But as I gained in experience, I have discovered several facts:
1. Some Ouds don't improve at all by aging. I purchased some very pricey Feel Oud oils and some other Sri Lanka oils that were all very disappointing in their blandness, I.e. lack of complexity, effect on consciousness, and depth.
I was told that the Sri Lanka oils were young and would improve with age, but neither they nor the Feel Oud ones ever got better.
2. Ouds from companies that don't bother to age oils at all are generally inferior. As I've mentioned before, all aromatherapy companies -- and some Oud purveyors -- act as if Oud doesn't need to be aged, and sell un-aged oils that are very poor in quality.
3. Oud can be over-aged. As anyone who works closely with essential oils knows, the most precious and sought after components of oils are their "top notes", the most fragile and volatile components of any oil.
Over-heating oils during their creation can lose the top notes, while low pressure and low temperature distillation or CO2 extraction can protect and preserve them.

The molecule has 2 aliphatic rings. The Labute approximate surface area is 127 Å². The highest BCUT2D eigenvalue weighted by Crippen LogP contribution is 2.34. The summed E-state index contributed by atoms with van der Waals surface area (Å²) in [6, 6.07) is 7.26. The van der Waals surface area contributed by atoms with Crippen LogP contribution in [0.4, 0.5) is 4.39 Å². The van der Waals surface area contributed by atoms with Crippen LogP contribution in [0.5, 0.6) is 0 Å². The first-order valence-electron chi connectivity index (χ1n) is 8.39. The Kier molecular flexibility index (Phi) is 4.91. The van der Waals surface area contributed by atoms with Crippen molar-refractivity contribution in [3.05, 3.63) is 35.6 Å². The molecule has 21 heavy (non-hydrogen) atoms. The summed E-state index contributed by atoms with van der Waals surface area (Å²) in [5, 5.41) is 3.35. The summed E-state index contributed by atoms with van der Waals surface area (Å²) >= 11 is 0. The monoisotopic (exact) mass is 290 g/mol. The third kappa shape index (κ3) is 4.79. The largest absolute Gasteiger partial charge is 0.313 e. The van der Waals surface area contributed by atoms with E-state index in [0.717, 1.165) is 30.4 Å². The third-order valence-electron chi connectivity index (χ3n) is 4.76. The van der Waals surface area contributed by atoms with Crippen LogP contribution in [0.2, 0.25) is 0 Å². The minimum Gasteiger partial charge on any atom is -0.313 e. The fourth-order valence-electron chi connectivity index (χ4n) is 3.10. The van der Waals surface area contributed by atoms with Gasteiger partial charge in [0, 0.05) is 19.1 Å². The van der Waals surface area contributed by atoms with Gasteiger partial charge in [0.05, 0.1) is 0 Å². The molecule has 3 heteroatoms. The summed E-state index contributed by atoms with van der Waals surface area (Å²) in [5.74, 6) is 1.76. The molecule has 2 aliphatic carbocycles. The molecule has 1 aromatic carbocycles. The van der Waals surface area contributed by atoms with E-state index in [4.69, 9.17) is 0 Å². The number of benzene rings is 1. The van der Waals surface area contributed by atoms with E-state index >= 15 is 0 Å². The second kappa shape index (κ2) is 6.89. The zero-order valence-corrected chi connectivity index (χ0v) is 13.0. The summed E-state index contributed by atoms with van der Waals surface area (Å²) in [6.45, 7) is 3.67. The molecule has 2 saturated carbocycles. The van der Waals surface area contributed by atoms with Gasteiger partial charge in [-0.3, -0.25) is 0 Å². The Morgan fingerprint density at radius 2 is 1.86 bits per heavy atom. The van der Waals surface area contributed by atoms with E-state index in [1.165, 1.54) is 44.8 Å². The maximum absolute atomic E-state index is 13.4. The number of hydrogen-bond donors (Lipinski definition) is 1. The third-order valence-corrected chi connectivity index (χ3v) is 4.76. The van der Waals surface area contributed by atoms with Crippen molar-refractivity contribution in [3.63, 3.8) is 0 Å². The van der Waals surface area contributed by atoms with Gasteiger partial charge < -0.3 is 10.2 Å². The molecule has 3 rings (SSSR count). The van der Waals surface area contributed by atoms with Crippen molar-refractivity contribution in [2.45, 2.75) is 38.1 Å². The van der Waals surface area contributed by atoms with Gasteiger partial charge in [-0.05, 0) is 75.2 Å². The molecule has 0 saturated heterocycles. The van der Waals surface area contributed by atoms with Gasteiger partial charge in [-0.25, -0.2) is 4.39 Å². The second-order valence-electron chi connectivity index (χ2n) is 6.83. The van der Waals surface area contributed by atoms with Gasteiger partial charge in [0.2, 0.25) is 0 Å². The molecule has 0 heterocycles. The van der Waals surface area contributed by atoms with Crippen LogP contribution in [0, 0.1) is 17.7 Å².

Some Ouds that are older than 15 years -- especially if they haven't been aged very carefully -- have lost most or all of their top notes, and so while they are very smooth and have plenty of body, they have lost their "soul".
4. Some Ouds get worse with age. When I first purchased Oud Yusuf, I was blown away by the phenomenal richness of its floral aroma. Besides being one of the only truly ethically-harvested oils, its effect and scent are both outstanding.
But with age and air exposure, my vial (which has been frequently opened) has lost virtually all of its floral notes and now is "honey-ish" but no longer nearly as magical.
Important note: I both have Oud samples in vials, for quick access, and several bottles of Oud stashed away in a wooden box.
I recently opened the box and noticed a half-full bottle of Oud Yusuf and gave it a sniff. Much to my surprise, it was "as good as new" with all of the lilac and other floral notes that I love so much.